These trios were originally written for the Italian ensemble, Fluticity. Taking names from the dialect of Kent, the composer took terms that attracted him, and let himself be inspired by what they suggested, and not wholly by their actual meanings – folk names for flowers or agricultural land. The three parts are of equal difficulty, with the first clarinet introducing the theme most of the time. Of moderate difficulty, once the rhythmic patterns have been taken in they flow quite easily.
Summer Land is ground that lies fallow all Summer. Written as a 9/8 jig to create a lively yet quirky Summer dance.
French May is the Kentish term for Lilca, which inspired this Andantino Waltz.
Ragged Jack is the meadow lychnis or ragged robin. The term ‘ragged’ inspired the syncopated nature of this piece.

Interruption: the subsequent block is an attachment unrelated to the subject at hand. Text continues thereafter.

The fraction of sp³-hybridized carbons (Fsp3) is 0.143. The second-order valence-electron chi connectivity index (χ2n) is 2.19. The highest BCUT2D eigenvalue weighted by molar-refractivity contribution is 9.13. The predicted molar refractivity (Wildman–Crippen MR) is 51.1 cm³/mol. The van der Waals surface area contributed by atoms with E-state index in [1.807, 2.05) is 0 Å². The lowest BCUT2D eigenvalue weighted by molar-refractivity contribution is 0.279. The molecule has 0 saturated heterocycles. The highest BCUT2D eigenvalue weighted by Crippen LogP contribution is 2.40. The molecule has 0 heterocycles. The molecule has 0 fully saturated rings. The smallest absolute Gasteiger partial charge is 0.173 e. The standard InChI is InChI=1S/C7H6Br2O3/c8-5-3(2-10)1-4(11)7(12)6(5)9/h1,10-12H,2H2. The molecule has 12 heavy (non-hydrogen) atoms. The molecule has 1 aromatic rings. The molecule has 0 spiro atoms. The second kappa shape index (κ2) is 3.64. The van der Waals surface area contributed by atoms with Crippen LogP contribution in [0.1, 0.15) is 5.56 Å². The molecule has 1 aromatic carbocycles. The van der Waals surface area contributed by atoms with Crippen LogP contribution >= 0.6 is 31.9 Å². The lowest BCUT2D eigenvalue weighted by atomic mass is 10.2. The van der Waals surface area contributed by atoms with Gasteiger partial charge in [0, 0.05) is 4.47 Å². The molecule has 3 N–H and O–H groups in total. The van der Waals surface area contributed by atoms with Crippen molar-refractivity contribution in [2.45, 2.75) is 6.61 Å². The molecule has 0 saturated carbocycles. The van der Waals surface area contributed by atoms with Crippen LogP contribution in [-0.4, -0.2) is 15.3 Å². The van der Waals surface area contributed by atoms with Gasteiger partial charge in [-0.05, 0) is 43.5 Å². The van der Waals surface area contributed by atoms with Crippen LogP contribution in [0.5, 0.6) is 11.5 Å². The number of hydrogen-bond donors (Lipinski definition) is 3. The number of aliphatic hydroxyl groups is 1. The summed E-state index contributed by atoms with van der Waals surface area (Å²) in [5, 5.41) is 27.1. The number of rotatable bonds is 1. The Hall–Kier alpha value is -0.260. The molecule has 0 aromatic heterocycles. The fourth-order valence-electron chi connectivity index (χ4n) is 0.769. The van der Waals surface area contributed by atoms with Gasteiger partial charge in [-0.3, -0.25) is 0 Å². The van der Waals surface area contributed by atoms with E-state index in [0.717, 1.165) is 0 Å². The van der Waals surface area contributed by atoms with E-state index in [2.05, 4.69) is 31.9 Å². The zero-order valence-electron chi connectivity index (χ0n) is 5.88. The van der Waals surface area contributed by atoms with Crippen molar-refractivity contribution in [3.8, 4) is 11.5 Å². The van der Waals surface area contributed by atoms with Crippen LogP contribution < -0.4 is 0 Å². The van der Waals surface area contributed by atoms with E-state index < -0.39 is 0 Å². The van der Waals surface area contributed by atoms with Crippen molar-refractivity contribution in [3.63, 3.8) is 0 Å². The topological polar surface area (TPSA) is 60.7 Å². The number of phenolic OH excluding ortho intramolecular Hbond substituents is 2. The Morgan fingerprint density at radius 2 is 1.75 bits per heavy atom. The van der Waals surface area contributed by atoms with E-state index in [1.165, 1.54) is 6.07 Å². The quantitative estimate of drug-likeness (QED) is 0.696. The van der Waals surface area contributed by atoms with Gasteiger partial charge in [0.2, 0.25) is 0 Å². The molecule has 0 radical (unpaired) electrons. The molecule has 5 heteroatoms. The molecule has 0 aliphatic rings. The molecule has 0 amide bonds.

Stone Reach is a portion of a field where the stones lie thicker. It is a brisk walk through the fields – and through a few key changes. The third clarinet has the melody for most of the time.
Canterbury Bells are the wild campanula. Starting from the idea of distant bells, becoming progressively funkier! The writing uses close voicings in the style of a jazz ‘horn’ section.
Devil in the Bush was a great inspirational title. Actually a flower, otherwise known as ‘love in the mist’ this was a cue for a tricky time signature. Keep going and keep counting – it will come together in the end!